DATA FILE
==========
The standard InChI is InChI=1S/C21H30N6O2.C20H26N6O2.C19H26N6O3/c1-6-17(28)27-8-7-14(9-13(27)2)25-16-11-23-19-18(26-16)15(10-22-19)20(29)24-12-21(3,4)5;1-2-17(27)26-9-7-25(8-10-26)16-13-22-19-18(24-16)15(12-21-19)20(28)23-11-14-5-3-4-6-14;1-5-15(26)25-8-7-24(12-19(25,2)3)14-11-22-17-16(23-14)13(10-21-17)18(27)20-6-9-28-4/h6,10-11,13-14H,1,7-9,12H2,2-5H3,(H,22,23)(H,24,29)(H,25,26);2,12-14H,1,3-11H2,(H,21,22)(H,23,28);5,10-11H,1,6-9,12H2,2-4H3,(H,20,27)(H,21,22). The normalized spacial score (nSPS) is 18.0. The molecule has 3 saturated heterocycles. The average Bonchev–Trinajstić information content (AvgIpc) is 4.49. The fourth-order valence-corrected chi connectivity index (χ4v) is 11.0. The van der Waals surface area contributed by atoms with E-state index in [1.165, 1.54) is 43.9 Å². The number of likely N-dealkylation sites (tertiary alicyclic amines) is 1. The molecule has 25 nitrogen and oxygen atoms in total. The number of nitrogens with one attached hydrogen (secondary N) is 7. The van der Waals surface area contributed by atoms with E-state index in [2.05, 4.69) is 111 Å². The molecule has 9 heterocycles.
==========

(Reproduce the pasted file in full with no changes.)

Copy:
The standard InChI is InChI=1S/C21H30N6O2.C20H26N6O2.C19H26N6O3/c1-6-17(28)27-8-7-14(9-13(27)2)25-16-11-23-19-18(26-16)15(10-22-19)20(29)24-12-21(3,4)5;1-2-17(27)26-9-7-25(8-10-26)16-13-22-19-18(24-16)15(12-21-19)20(28)23-11-14-5-3-4-6-14;1-5-15(26)25-8-7-24(12-19(25,2)3)14-11-22-17-16(23-14)13(10-21-17)18(27)20-6-9-28-4/h6,10-11,13-14H,1,7-9,12H2,2-5H3,(H,22,23)(H,24,29)(H,25,26);2,12-14H,1,3-11H2,(H,21,22)(H,23,28);5,10-11H,1,6-9,12H2,2-4H3,(H,20,27)(H,21,22). The normalized spacial score (nSPS) is 18.0. The molecule has 3 saturated heterocycles. The average Bonchev–Trinajstić information content (AvgIpc) is 4.49. The fourth-order valence-corrected chi connectivity index (χ4v) is 11.0. The van der Waals surface area contributed by atoms with E-state index in [1.165, 1.54) is 43.9 Å². The number of likely N-dealkylation sites (tertiary alicyclic amines) is 1. The molecule has 25 nitrogen and oxygen atoms in total. The number of nitrogens with one attached hydrogen (secondary N) is 7. The van der Waals surface area contributed by atoms with E-state index in [2.05, 4.69) is 111 Å². The molecule has 9 heterocycles.